Postured For Visual Pleasure

Susan Sontag’s “A Parsifal” laid bare, with no small amount of ambiguity

It’s not hard to see what would attract Susan Sontag to the story of Parsifal, the Wagnerian hero who finds redemption when brandishing his sword to heal, not inflict, wounds. Sontag, who died in 2004, was an outspoken pacifist, going so far as to stage a production of “Waiting for Godot” in Sarajevo while the city was under siege. Theater, for her, was balm.

In Sontag’s playlet version of Wagner’s opera, “A Parsifal,” she treats the title character as a naïf-turned-despot—a George W. Bush avant la lettre. “I was ignorant,” says Parsifal, as if explaining the absence of WMDs. “And yes, I did know, know that not speaking, withholding information, confers great power.”

So John Jahnke’s recent production of “A Parsifal” wins points for topicality. (Sontag published the play in 1991, but Jahnke gave it its first public airing at P.S. 122 February 23 through March 5).

But political critique isn’t the only thing on this promising young director’s mind. The allure of a forceful style clearly interests Jahnke. He stages “A Parsifal” as a kind of Robert Wilson pageant, all white scrims and long pauses. Which is perhaps apt, since Sontag’s playlet first saw light as an introduction to a monograph on Wilson, the opera director famed for his ponderous minimalism.

In Jahnke’s take of “A Parsifal,” symbols infect everything. White feathers fall from the ceiling. A pregnant woman gives birth to a radiant egg. Sunday orators, the actors declaim their words to the audience, or the ether, never each other. If you manage to miss the message, the costumes by Pilar Limosner, with their chic Helmut-Lang militarism and reduced palette of white, black, and blood-red, carry the meaning.

What the actors weren’t wearing often made a stronger impression than what they were. Jahnke underscored Parsifal’s innocence by sending him out at the play’s beginning completely starkers—except for the Uzi cradled in his buff arms. Parsifal (Gardiner Comfort, with a ingenuousness reminiscent of Brendan Fraser) finds himself in a mysteriously codified realm whose rules elude him. Conflict flares when he kills a sacred swan. Vaguely chastised—everything in this production is vague—he then comes under the guidance of a watchful ostrich (played with amusing tartness by Ridiculous Theater alum Black-Eyed Susan). The stunning and often unclothed Okwui Okpokwasili is Kundry, a temptress who attempts to lure Parsifal to the “dark” side. Or is she in fact a victim of the regime change, which Parsifal spearheads? Much is unclear. A Christ narrative, a Henry IV story, and “Apocalypse Now” scenarios all suggest themselves, in the absence of a clear plot.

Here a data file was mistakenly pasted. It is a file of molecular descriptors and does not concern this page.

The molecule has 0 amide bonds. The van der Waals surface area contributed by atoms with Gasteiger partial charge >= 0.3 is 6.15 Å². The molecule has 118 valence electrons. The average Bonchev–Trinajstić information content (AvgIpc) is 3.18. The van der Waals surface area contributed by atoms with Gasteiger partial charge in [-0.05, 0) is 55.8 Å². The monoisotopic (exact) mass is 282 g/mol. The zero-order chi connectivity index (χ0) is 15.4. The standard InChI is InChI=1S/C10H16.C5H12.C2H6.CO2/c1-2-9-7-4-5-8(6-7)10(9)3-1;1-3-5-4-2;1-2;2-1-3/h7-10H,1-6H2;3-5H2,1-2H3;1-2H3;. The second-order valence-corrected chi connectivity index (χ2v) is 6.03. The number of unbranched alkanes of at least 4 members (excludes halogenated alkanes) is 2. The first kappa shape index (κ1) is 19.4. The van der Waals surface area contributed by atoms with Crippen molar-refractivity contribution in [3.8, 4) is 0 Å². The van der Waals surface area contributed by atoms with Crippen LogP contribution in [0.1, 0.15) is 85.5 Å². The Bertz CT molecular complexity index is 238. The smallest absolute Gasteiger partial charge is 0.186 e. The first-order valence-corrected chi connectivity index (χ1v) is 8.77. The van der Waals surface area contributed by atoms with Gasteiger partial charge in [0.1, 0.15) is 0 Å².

Jahnke does eke out some arresting tableaux from Sontag’s arch text. A smartly choreographed press conference—Parsifal is held accountable for his misdeeds, with the assembled crowd raising their hands to ask questions that are never voiced—is strangely poignant. Was it because Parsifal seemed sorry less for his transgressions than for his need to perpetrate further blandishments in the name of “coming clean”?

And Okpokwasili’s harrowing rendition of “Sometimes I Feel Like a Motherless Child,” as she lay withering on the bed of a hospital gurney, scorches.

Still, the fullest pleasures of “A Parsifal”—for better or worse—are visual. None more so than the bare-skinned phalanx of Bel Ami stand-ins who comprise the knights of the Holy Grail. Erect, silent, simmering, they give living proof to the often-supposed homoeroticism of military life. Jahnke capitalizes on this tension when, at the end of the play, he has Parsifal kiss one of the knights, who then passes this intimacy on to the next knight, until the whole fleet is linked in a daisy chain of pacifism.

I’m torn. On the one hand, turning Parsifal’s nation-state into a kind of übermensch skin-show makes explicit the queer connections between Sontag’s political writings (“Fascinating Fascism”) and her interest in aesthetics (“Notes on Camp”). But I wonder if the seductiveness of Jahnke’s knights—the parade of male muscle—undermines Sontag’s anti-war position. Isn’t it all a bit too Leni Riefenstahl–esque? Perhaps if the knights weren’t so aestheticized from the start, so postured for visual pleasure, the play’s final make-love-not-war gesture would prove a more complete transformation. Instead, it panders to a yen for skin more easily sated by US Weekly and bedfellow.com.

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